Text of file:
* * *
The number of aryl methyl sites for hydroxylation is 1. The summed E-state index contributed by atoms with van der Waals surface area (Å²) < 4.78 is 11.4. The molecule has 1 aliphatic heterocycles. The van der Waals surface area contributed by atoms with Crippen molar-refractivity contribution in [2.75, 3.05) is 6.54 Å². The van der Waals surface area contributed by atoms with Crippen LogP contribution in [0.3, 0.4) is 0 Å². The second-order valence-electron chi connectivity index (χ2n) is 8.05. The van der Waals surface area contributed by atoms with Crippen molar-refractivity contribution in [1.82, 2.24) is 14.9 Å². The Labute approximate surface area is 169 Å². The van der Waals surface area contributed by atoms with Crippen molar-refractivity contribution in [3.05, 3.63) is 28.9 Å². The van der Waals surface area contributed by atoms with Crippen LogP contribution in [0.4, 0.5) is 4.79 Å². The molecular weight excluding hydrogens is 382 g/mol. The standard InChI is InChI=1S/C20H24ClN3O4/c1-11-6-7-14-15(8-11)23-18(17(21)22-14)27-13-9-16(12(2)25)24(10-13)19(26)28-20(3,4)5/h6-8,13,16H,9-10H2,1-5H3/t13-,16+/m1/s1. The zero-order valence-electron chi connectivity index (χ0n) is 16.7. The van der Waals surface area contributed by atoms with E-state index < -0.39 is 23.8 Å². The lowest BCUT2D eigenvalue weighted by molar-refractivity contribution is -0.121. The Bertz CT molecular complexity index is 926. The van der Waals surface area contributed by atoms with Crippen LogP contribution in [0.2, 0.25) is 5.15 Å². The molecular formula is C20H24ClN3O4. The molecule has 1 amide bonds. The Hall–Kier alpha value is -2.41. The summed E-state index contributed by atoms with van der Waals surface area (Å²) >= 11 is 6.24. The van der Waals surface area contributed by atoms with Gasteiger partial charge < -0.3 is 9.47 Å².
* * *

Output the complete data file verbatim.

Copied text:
The number of aryl methyl sites for hydroxylation is 1. The summed E-state index contributed by atoms with van der Waals surface area (Å²) < 4.78 is 11.4. The molecule has 1 aliphatic heterocycles. The van der Waals surface area contributed by atoms with Crippen molar-refractivity contribution in [2.75, 3.05) is 6.54 Å². The van der Waals surface area contributed by atoms with Crippen LogP contribution in [0.3, 0.4) is 0 Å². The second-order valence-electron chi connectivity index (χ2n) is 8.05. The van der Waals surface area contributed by atoms with Crippen molar-refractivity contribution in [1.82, 2.24) is 14.9 Å². The Labute approximate surface area is 169 Å². The van der Waals surface area contributed by atoms with Crippen molar-refractivity contribution in [3.05, 3.63) is 28.9 Å². The van der Waals surface area contributed by atoms with Crippen LogP contribution in [0.4, 0.5) is 4.79 Å². The molecular weight excluding hydrogens is 382 g/mol. The standard InChI is InChI=1S/C20H24ClN3O4/c1-11-6-7-14-15(8-11)23-18(17(21)22-14)27-13-9-16(12(2)25)24(10-13)19(26)28-20(3,4)5/h6-8,13,16H,9-10H2,1-5H3/t13-,16+/m1/s1. The zero-order valence-electron chi connectivity index (χ0n) is 16.7. The van der Waals surface area contributed by atoms with E-state index < -0.39 is 23.8 Å². The lowest BCUT2D eigenvalue weighted by molar-refractivity contribution is -0.121. The Bertz CT molecular complexity index is 926. The van der Waals surface area contributed by atoms with Crippen LogP contribution in [0.2, 0.25) is 5.15 Å². The molecular formula is C20H24ClN3O4. The molecule has 1 amide bonds. The Hall–Kier alpha value is -2.41. The summed E-state index contributed by atoms with van der Waals surface area (Å²) >= 11 is 6.24. The van der Waals surface area contributed by atoms with Gasteiger partial charge < -0.3 is 9.47 Å².